Tuesday, June 2, 2009

Should The US Consolidate GM Onto Its Financial Books?

Would the US government have a controlling interest in GM, if it were required to follow the same accounting rules as business?

If Berkshire Hathaway owned 50 percent or more of GM, Berkshire would be required to issue a consolidated income and balance sheet statement that included GM. GM's assets, debts and earnings would be added to the comparable Berkshire accounts, subject to the removal of any transfers between the two entities.

The US investment in GM will result in the US owning 60 percent of the equity of GM. That is higher than the level of ownership required for issuing consolidated accounting statements under generally accepted accounting standards.

A consolidation into US's financial reports would replace the equity investment in GM with the auto company's assets and debts, and the increase in US debt needed to invest in GM. The consolidated US budget would include GM losses or profits. Additionally, the government's purchase of GM cars would become an intra-entity transfer and not a sale.

The trend these days is to issue consolidated statements in business. For example, rules are changing so that bank accounting statements include the off balance sheet entities that hold their securitized mortgages.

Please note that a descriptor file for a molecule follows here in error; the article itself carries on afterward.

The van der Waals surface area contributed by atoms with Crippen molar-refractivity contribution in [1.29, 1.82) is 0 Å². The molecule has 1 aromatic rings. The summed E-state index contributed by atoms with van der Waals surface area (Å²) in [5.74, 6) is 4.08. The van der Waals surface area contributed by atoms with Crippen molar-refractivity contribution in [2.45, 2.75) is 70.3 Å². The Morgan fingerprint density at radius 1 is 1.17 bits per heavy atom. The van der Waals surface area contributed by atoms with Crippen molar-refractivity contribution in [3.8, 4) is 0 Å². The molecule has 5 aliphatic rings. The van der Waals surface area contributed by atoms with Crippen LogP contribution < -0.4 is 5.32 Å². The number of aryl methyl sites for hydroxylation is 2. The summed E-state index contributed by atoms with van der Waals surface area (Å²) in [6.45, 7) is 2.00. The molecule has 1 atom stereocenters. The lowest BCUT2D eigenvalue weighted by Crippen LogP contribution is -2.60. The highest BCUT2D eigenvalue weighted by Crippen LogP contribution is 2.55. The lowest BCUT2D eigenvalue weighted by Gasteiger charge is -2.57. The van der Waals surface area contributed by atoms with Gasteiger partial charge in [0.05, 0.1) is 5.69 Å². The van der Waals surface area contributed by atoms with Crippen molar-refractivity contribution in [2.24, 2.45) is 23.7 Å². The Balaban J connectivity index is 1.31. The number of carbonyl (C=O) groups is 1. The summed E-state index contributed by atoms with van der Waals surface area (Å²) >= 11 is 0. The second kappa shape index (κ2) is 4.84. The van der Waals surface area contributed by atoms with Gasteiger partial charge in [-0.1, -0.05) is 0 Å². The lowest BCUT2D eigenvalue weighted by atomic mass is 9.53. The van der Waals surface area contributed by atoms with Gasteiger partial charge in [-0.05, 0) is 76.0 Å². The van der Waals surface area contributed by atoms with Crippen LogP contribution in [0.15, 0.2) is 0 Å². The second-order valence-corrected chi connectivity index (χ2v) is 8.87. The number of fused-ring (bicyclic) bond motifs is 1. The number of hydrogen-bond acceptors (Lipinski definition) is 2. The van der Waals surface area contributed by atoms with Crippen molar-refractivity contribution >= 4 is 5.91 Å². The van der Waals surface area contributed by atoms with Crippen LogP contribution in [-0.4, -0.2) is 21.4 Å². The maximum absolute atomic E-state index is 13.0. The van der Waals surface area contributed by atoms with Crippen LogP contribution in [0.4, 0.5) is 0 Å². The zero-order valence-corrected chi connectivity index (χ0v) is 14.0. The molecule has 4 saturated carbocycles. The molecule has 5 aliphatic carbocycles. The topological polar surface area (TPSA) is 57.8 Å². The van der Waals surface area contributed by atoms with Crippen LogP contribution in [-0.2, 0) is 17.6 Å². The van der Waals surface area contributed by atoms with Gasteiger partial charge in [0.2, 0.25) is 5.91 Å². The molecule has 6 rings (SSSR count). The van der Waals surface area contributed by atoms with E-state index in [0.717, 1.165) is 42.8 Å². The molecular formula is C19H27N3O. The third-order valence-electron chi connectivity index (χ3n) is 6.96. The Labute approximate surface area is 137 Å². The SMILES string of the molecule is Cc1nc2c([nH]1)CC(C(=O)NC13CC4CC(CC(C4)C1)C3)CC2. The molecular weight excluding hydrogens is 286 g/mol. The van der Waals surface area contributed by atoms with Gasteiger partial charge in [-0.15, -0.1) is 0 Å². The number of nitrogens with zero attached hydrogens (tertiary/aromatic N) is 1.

Statement of Federal Financial Accounting Standards No. 24 requires government agencies to follow generally accepted accounting standards unless specifically excluded. SFFAS No. 24 requires the government to publish a Consolidated Financial Report of the United States Government. I have not reviewed the relevant law for the US's investment in GM and the ownership of its 60 percent equity stake, but I am assuming it exempted the US from treating the investment in GM like a business would.

If the US had to consolidate a GM entity into its financial statements, there probably would have been more transparency about the benefit and nature of the investment and there would have been more criticism of the GM investment.

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